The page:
Susie Greaves Member of IndependentWHO, Sortir du Nucleaire and CRIIRAD (Commission de Recherche et d’Information Indépendantes sur la Radioactivité). Translator of The Crime of Chernobyl. The Nuclear Gulag by Wladimir Tchertkoff. From Chernobyl to Fukushima – A scientific artifice
Chernobyl and Fukushima were the worst industrial accidents in human history. By what scientific artifice, by what magician’s sleight of hand has the nuclear lobby persuaded the world that perhaps 50 deaths can be attributed to Chernobyl and one or two from Fukushima? Understanding the extent of the contamination, defining the groups who are exposed to radiation, and unpicking the “Hiroshima dogma” will help us to understand the cover-up that has been perpetrated by the West that has resulted in millions of people continuing to live in “the nuclear gulag”, consuming radionuclides morning, noon and night. We will pay homage to the brave scientists of the former USSR who rejected the nuclear lobby’s pseudo-science and undertook independent research to understand the new phenomenon presented by Chernobyl. Finally, we will consider Fukushima. In what ways is this a worse accident than Chernobyl? Will the Japanese benefit from the hard won lessons of the scientists and doctors from Belarus, Ukraine and Russia?

Chee Yoke Ling Director of Programmes, Third World Network, Malaysia, and Lim Li Ching Biosafety/Ecological Agriculture Coordinator, Third World Network, UK
Science in Policy Making: promoting ecological and social justice.
From genetic manipulation to climate change, policy making at the global and national levels require sound science that is free of conflict of interests. The continuing, even growing concentration, of corporate control over key sectors of our planet and society is a major threat as strong corporate influence on governments creates more and more "rights" for corporations. In that corporate drive science is compromised and even subverted. However, citizens and public interest scientists have also been forging alliances to protect the integrity of science, so that science nurtures the planet and humanity.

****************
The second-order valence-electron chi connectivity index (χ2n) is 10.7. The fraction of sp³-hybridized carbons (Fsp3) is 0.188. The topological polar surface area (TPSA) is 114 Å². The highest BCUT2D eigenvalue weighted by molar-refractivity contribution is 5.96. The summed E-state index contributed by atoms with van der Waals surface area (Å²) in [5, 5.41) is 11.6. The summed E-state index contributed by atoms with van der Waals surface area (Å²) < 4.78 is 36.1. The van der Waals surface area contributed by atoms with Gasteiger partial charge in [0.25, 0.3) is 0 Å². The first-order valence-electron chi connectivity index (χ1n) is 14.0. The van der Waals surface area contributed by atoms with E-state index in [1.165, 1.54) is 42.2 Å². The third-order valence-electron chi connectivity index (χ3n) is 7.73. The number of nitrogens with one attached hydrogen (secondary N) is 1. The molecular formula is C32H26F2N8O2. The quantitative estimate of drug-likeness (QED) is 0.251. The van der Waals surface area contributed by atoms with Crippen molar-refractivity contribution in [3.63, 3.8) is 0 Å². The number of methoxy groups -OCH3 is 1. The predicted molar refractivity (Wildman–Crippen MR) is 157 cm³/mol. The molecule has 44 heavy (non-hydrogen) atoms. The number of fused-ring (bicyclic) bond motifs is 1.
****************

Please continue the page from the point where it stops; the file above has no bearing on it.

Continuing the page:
Gu Xiulin Professor of Agricultural Economics (retired), Beijing University of technology.
GMOs in China
Dream or Nightmare and Mae-Wan in China; GMO rice and maize in 2009; the Syngenta merger, 8 June 2017; the legitimate and the illegitimate.

Eva Srinathsinghji
The GMO pipeline – evolving biotechnologies but same old GM crops
The chief claim made for GMOs is that they increase yields by reducing the weed and pest burdens on crops. Yet the most widely grown GM crops, those resistant to glyphosate-resistant herbicides, now face an epidemic spread of glyphosate-resistant weeds, while the use of insect-resistant crops has brought about an increase in pesticide-resistant harmful insects. The promise that GMOs would feed a hungry world, increase farmers’ profits and yields, and reduce the chemical burden has not been kept. Many of the predicted biosafety concerns of GMOs have however materialised. In an attempt to maintain their profits, the GM industry is now stacking GM crops to produce varieties each resistant to several different herbicides, which will result in ever increasing chemical applications to such crops. New technologies based on the latest in genome editing are also being sold as revolutionary tools to generate crops that can tackle the very issues that the first generation of GMOs were originally claimed to have solved. Despite the advances in biotechnology tools such as CRISPR to manipulate the genome, the GM industry is still focused on generating traits such as herbicide tolerance. This demonstrates the limitations of genetic reductionism, how it is unable to improve complex traits that can improve agricultural outputs. These techniques are being sold as more precise and are being pushed past regulatory legislation for GMOs, avoiding risk assessment, tests for detectability, and labelling laws. Yet they have many of the same biosafety risks as first generation crops, and in some cases additional risks as well. The lack of scientific rationale for these technologies needs to be exposed, along with biosafety risks to avert the spread of crop products that will lead to further corporatisation of the food system, further erode food sovereignty movements, and expose people and the environment to entirely unnecessary and untested risky food products.

Martin Khor

Article first published 23/07/17